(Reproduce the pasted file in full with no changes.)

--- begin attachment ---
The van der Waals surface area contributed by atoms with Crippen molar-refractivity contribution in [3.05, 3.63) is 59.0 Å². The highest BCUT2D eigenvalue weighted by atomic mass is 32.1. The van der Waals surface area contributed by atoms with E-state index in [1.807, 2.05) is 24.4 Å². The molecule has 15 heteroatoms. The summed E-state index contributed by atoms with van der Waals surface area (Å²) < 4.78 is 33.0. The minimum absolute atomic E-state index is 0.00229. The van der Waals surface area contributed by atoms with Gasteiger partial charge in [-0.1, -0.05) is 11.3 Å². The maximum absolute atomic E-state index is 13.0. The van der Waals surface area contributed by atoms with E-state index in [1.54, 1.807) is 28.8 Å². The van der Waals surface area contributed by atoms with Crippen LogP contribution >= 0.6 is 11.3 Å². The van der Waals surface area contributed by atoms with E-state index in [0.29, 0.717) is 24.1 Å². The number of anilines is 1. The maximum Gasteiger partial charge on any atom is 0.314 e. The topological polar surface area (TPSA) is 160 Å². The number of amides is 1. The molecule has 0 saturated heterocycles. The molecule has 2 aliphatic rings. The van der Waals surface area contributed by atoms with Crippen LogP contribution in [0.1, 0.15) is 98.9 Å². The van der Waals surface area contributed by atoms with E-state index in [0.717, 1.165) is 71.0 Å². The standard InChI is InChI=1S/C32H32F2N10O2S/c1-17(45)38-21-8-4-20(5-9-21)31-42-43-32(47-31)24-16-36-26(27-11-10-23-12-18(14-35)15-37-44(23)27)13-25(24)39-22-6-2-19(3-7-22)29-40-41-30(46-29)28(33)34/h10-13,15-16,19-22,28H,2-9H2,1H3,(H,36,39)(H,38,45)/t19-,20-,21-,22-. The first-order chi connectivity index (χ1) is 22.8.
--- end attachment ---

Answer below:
The van der Waals surface area contributed by atoms with Crippen molar-refractivity contribution in [3.05, 3.63) is 59.0 Å². The highest BCUT2D eigenvalue weighted by atomic mass is 32.1. The van der Waals surface area contributed by atoms with E-state index in [1.807, 2.05) is 24.4 Å². The molecule has 15 heteroatoms. The summed E-state index contributed by atoms with van der Waals surface area (Å²) < 4.78 is 33.0. The minimum absolute atomic E-state index is 0.00229. The van der Waals surface area contributed by atoms with Gasteiger partial charge in [-0.1, -0.05) is 11.3 Å². The maximum absolute atomic E-state index is 13.0. The van der Waals surface area contributed by atoms with E-state index in [1.54, 1.807) is 28.8 Å². The van der Waals surface area contributed by atoms with Crippen LogP contribution >= 0.6 is 11.3 Å². The van der Waals surface area contributed by atoms with E-state index in [0.29, 0.717) is 24.1 Å². The number of anilines is 1. The maximum Gasteiger partial charge on any atom is 0.314 e. The topological polar surface area (TPSA) is 160 Å². The number of amides is 1. The molecule has 0 saturated heterocycles. The molecule has 2 aliphatic rings. The van der Waals surface area contributed by atoms with Crippen LogP contribution in [0.1, 0.15) is 98.9 Å². The van der Waals surface area contributed by atoms with E-state index in [0.717, 1.165) is 71.0 Å². The standard InChI is InChI=1S/C32H32F2N10O2S/c1-17(45)38-21-8-4-20(5-9-21)31-42-43-32(47-31)24-16-36-26(27-11-10-23-12-18(14-35)15-37-44(23)27)13-25(24)39-22-6-2-19(3-7-22)29-40-41-30(46-29)28(33)34/h10-13,15-16,19-22,28H,2-9H2,1H3,(H,36,39)(H,38,45)/t19-,20-,21-,22-. The first-order chi connectivity index (χ1) is 22.8.